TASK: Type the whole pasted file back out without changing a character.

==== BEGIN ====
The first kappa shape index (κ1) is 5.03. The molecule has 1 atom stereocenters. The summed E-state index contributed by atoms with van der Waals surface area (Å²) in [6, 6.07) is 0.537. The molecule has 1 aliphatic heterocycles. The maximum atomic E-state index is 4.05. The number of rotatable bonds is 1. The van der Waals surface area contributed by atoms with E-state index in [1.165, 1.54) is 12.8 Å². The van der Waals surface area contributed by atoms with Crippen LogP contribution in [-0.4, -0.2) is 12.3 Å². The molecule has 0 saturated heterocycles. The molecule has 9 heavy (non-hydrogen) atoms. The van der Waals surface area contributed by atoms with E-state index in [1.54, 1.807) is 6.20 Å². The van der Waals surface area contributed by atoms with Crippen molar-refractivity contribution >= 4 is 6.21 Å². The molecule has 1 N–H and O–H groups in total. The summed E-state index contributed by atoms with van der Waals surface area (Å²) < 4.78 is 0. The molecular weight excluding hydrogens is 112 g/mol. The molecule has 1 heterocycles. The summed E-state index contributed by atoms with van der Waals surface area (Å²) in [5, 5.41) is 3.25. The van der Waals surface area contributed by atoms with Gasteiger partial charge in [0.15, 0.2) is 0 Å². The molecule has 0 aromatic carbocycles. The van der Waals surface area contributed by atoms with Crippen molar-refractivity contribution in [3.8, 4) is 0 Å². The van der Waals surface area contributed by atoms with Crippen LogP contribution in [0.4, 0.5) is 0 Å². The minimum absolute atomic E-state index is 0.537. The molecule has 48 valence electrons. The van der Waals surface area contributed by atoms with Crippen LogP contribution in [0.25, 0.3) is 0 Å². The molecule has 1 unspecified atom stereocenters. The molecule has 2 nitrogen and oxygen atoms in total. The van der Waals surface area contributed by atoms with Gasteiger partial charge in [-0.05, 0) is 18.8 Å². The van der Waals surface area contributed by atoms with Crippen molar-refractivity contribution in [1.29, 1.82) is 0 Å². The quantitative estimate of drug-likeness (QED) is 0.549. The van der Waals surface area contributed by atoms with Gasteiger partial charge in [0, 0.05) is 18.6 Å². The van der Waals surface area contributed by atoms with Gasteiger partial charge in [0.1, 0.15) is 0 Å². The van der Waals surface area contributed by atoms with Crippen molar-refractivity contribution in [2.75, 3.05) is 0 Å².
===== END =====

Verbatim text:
The first kappa shape index (κ1) is 5.03. The molecule has 1 atom stereocenters. The summed E-state index contributed by atoms with van der Waals surface area (Å²) in [6, 6.07) is 0.537. The molecule has 1 aliphatic heterocycles. The maximum atomic E-state index is 4.05. The number of rotatable bonds is 1. The van der Waals surface area contributed by atoms with E-state index in [1.165, 1.54) is 12.8 Å². The van der Waals surface area contributed by atoms with Crippen LogP contribution in [-0.4, -0.2) is 12.3 Å². The molecule has 0 saturated heterocycles. The molecule has 9 heavy (non-hydrogen) atoms. The van der Waals surface area contributed by atoms with E-state index in [1.54, 1.807) is 6.20 Å². The van der Waals surface area contributed by atoms with Crippen molar-refractivity contribution >= 4 is 6.21 Å². The molecule has 1 N–H and O–H groups in total. The summed E-state index contributed by atoms with van der Waals surface area (Å²) < 4.78 is 0. The molecular weight excluding hydrogens is 112 g/mol. The molecule has 1 heterocycles. The summed E-state index contributed by atoms with van der Waals surface area (Å²) in [5, 5.41) is 3.25. The van der Waals surface area contributed by atoms with Gasteiger partial charge in [0.15, 0.2) is 0 Å². The molecule has 0 aromatic carbocycles. The van der Waals surface area contributed by atoms with Crippen molar-refractivity contribution in [3.8, 4) is 0 Å². The van der Waals surface area contributed by atoms with Crippen LogP contribution in [0.4, 0.5) is 0 Å². The minimum absolute atomic E-state index is 0.537. The molecule has 48 valence electrons. The van der Waals surface area contributed by atoms with Crippen LogP contribution in [0.25, 0.3) is 0 Å². The molecule has 1 unspecified atom stereocenters. The molecule has 2 nitrogen and oxygen atoms in total. The van der Waals surface area contributed by atoms with Gasteiger partial charge in [-0.05, 0) is 18.8 Å². The van der Waals surface area contributed by atoms with Crippen molar-refractivity contribution in [1.29, 1.82) is 0 Å². The quantitative estimate of drug-likeness (QED) is 0.549. The van der Waals surface area contributed by atoms with Gasteiger partial charge in [0, 0.05) is 18.6 Å². The van der Waals surface area contributed by atoms with Gasteiger partial charge in [0.1, 0.15) is 0 Å². The van der Waals surface area contributed by atoms with Crippen molar-refractivity contribution in [2.75, 3.05) is 0 Å².